What if we redefined what was disruptive and instead looked at this night time as precious time with our little ones who will not be little for very long at all. In fact, when I think back on the time with my little ones, I look back fondly on those nighttime feedings once I realized that I didn't have to even get out of bed anymore and could doze as my baby nursed. I enjoyed being close and knowing that my baby's needs were being met all the time, but that mine were not being forgotten, either.

Babies and children pick up on our emotional states. If we are stressed, they will be stressed. And stress does not help anyone get back to sleep. When we look at ourselves and our own feelings and interpretations about our struggles with our children, and release the stress we have around those situations, sometimes that is enough to change the situation entirely. That means that we can make it different and we don't need to buy another book about sleep to make things different in our lives. Imagine that! We can be our own expert or our own life! We can focus on connection instead of disconnection and make our lives work for us! How empowering!

The answers are within you and you don't need another expert to tell you what to do. Turn inward and connect with yourself. Connect with your baby. That's where the answers are!

Happy sleeping...


Annie said...

I agree with you! My "awakening" was one night years ago when my husband's friend, a zoo director, gave us an "after-hours" tour of the zoo. We crept into the cages where the monkeys slept and as he flashed his flashlight into their area, I was so touched to see mama and papa monkey and all their children all curled up together sleeping. I'm not sure how long after I bought a narrow little antique bed for my daughter so she could sleep in our room (rather than just creep in and sleep on the floor by my bed on the many nights she work up scared.) Well, she's 21 now, and not only not sleeping in my room - she is happily living in another state - untraumatized by sleeping in her parents' room all the way through high school! Now that we have four younger children, they're also welcome in our bedroom. To my dismay, they are all in a stage of wanting to sleep in their own rooms... But it has really struck me as odd, too, the sexualized idea that we have given "bed" - a place to be cozy and to sleep in my book!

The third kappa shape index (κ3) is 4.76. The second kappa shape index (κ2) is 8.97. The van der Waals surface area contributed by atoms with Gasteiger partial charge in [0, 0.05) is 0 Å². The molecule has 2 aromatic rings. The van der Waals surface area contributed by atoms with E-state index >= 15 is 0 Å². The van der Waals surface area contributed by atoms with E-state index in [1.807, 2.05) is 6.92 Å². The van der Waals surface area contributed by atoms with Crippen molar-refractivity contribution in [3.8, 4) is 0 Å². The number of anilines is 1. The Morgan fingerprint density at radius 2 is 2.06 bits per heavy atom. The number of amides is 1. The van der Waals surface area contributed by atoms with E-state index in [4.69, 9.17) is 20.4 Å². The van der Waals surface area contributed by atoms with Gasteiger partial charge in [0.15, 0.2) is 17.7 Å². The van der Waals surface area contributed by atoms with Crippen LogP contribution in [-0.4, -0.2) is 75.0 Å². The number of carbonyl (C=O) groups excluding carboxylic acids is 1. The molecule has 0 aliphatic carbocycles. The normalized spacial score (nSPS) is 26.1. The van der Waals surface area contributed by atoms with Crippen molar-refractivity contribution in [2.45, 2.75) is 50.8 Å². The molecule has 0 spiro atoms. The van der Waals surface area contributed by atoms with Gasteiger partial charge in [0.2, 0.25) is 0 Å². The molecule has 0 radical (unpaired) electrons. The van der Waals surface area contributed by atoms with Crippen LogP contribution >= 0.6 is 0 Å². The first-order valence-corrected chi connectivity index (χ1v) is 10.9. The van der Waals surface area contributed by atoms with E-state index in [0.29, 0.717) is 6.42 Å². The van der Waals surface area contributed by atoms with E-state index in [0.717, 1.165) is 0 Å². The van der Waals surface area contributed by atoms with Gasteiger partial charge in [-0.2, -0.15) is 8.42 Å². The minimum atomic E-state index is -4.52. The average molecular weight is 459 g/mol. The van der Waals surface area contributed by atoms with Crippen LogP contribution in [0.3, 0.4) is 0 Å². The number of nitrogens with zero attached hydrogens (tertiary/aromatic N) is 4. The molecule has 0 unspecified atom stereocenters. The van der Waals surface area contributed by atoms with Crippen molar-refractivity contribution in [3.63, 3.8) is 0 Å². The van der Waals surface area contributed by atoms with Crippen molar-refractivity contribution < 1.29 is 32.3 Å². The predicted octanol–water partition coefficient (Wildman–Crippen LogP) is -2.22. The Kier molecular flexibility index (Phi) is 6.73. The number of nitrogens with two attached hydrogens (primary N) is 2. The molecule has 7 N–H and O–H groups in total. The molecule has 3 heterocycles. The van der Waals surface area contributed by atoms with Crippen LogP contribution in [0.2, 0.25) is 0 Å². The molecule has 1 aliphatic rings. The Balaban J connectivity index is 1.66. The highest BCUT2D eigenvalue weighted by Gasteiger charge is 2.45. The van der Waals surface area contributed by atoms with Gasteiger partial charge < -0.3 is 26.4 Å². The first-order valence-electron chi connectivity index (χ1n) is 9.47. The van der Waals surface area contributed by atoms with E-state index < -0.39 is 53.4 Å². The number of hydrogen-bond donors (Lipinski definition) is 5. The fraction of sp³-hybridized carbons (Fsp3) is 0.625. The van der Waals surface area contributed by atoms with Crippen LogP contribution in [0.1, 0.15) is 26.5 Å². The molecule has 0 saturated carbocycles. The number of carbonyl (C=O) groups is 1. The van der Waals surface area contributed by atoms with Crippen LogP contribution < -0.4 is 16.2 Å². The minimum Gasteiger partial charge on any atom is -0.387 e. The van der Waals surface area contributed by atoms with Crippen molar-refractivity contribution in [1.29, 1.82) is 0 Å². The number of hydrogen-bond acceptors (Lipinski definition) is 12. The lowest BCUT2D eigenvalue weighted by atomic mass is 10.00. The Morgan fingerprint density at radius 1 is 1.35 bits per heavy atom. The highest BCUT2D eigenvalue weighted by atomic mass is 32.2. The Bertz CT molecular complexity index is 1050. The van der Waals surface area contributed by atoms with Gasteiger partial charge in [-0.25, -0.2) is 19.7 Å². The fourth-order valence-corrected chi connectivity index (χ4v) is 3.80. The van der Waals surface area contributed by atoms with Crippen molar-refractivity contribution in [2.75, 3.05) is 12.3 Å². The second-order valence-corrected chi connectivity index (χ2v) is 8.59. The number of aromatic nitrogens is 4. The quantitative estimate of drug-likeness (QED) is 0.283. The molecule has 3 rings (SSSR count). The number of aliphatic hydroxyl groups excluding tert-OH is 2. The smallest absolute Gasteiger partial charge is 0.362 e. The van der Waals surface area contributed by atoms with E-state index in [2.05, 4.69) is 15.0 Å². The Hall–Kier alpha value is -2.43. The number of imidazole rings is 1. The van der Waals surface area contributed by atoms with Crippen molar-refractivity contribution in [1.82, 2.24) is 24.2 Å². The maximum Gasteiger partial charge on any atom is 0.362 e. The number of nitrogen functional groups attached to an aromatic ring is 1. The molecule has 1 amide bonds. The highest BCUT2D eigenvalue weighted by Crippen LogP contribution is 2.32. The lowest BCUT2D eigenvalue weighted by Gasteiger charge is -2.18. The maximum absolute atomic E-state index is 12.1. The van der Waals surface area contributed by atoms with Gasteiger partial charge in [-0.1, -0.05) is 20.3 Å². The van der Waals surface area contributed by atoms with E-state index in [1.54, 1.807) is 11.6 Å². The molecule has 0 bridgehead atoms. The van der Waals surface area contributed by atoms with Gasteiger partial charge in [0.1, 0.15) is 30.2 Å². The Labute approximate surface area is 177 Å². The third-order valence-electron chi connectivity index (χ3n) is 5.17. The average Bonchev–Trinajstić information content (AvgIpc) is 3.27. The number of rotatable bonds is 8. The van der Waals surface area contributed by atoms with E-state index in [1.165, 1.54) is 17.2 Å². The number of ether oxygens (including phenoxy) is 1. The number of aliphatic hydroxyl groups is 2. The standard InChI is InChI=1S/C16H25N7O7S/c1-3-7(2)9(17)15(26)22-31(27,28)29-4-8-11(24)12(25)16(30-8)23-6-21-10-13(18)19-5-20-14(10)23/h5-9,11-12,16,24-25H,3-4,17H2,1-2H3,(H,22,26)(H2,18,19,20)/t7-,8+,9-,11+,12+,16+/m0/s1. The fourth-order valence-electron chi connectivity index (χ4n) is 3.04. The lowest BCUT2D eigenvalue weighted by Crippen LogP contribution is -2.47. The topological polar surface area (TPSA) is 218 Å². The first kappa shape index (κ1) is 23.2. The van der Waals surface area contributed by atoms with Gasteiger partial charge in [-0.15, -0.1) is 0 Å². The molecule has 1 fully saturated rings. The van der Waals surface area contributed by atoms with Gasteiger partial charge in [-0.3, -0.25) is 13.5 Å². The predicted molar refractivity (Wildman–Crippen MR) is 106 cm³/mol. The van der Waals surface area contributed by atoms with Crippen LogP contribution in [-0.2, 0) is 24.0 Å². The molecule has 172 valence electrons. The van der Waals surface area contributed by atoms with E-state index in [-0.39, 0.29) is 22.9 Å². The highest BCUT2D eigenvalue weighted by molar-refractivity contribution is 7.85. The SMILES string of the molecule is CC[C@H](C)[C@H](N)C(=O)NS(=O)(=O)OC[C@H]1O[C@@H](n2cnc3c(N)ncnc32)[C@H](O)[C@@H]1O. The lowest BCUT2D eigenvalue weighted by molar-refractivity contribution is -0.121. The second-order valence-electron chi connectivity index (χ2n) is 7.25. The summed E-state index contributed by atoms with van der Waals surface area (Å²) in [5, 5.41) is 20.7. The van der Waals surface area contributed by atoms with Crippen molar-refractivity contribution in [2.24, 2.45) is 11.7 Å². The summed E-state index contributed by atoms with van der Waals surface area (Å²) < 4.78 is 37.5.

Rebecca Thompson, M.S., MFT said...

I love hearing about the connection in your family and also hearing from a mom who has had children graduate from the family bed! How wonderful!

I personally have one graduate (who is always welcome to come back if he needs to) and one who is welcome to join us (and frequently does!)

I do love hearing about the monkeys. It does put things into perspective.

Snuggle up!!

Thanks, Annie.